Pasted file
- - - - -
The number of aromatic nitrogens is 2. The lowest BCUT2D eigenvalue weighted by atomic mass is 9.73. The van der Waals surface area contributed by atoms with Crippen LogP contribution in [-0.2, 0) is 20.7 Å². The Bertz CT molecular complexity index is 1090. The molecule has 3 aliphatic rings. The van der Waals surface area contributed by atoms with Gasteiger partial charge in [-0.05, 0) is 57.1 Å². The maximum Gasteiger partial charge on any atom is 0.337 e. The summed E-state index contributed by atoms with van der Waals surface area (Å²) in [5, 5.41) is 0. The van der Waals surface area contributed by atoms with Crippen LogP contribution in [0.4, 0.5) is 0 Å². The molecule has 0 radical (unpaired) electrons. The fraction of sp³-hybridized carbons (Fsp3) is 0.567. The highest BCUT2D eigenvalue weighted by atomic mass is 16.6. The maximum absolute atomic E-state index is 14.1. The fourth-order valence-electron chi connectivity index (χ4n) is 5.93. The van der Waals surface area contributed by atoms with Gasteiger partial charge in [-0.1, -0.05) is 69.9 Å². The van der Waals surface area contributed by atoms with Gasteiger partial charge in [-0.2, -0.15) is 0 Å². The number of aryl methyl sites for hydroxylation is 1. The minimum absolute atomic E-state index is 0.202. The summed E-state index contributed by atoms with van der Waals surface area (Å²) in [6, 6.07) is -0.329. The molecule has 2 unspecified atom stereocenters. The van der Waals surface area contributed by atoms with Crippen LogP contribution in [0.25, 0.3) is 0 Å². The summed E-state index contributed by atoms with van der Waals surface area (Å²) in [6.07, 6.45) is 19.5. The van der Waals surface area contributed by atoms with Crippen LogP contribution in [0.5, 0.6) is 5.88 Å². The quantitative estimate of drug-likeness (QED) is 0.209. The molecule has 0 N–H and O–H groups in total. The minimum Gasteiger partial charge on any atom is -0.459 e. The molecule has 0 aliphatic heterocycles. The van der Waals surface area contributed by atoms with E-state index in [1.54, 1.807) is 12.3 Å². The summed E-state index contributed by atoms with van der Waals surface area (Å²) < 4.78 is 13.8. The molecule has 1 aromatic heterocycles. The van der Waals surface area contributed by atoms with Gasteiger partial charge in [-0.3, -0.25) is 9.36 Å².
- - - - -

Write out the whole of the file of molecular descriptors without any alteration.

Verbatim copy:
The number of aromatic nitrogens is 2. The lowest BCUT2D eigenvalue weighted by atomic mass is 9.73. The van der Waals surface area contributed by atoms with Crippen LogP contribution in [-0.2, 0) is 20.7 Å². The Bertz CT molecular complexity index is 1090. The molecule has 3 aliphatic rings. The van der Waals surface area contributed by atoms with Gasteiger partial charge in [-0.05, 0) is 57.1 Å². The maximum Gasteiger partial charge on any atom is 0.337 e. The summed E-state index contributed by atoms with van der Waals surface area (Å²) in [5, 5.41) is 0. The van der Waals surface area contributed by atoms with Crippen LogP contribution in [0.4, 0.5) is 0 Å². The molecule has 0 radical (unpaired) electrons. The fraction of sp³-hybridized carbons (Fsp3) is 0.567. The highest BCUT2D eigenvalue weighted by atomic mass is 16.6. The maximum absolute atomic E-state index is 14.1. The fourth-order valence-electron chi connectivity index (χ4n) is 5.93. The van der Waals surface area contributed by atoms with Gasteiger partial charge in [-0.1, -0.05) is 69.9 Å². The van der Waals surface area contributed by atoms with Gasteiger partial charge in [-0.2, -0.15) is 0 Å². The number of aryl methyl sites for hydroxylation is 1. The minimum absolute atomic E-state index is 0.202. The summed E-state index contributed by atoms with van der Waals surface area (Å²) in [6, 6.07) is -0.329. The molecule has 2 unspecified atom stereocenters. The van der Waals surface area contributed by atoms with Crippen LogP contribution in [0.25, 0.3) is 0 Å². The summed E-state index contributed by atoms with van der Waals surface area (Å²) in [6.07, 6.45) is 19.5. The van der Waals surface area contributed by atoms with Crippen LogP contribution in [0.5, 0.6) is 5.88 Å². The quantitative estimate of drug-likeness (QED) is 0.209. The molecule has 0 N–H and O–H groups in total. The minimum Gasteiger partial charge on any atom is -0.459 e. The molecule has 0 aliphatic heterocycles. The van der Waals surface area contributed by atoms with E-state index in [1.54, 1.807) is 12.3 Å². The summed E-state index contributed by atoms with van der Waals surface area (Å²) < 4.78 is 13.8. The molecule has 1 aromatic heterocycles. The van der Waals surface area contributed by atoms with Gasteiger partial charge in [-0.3, -0.25) is 9.36 Å².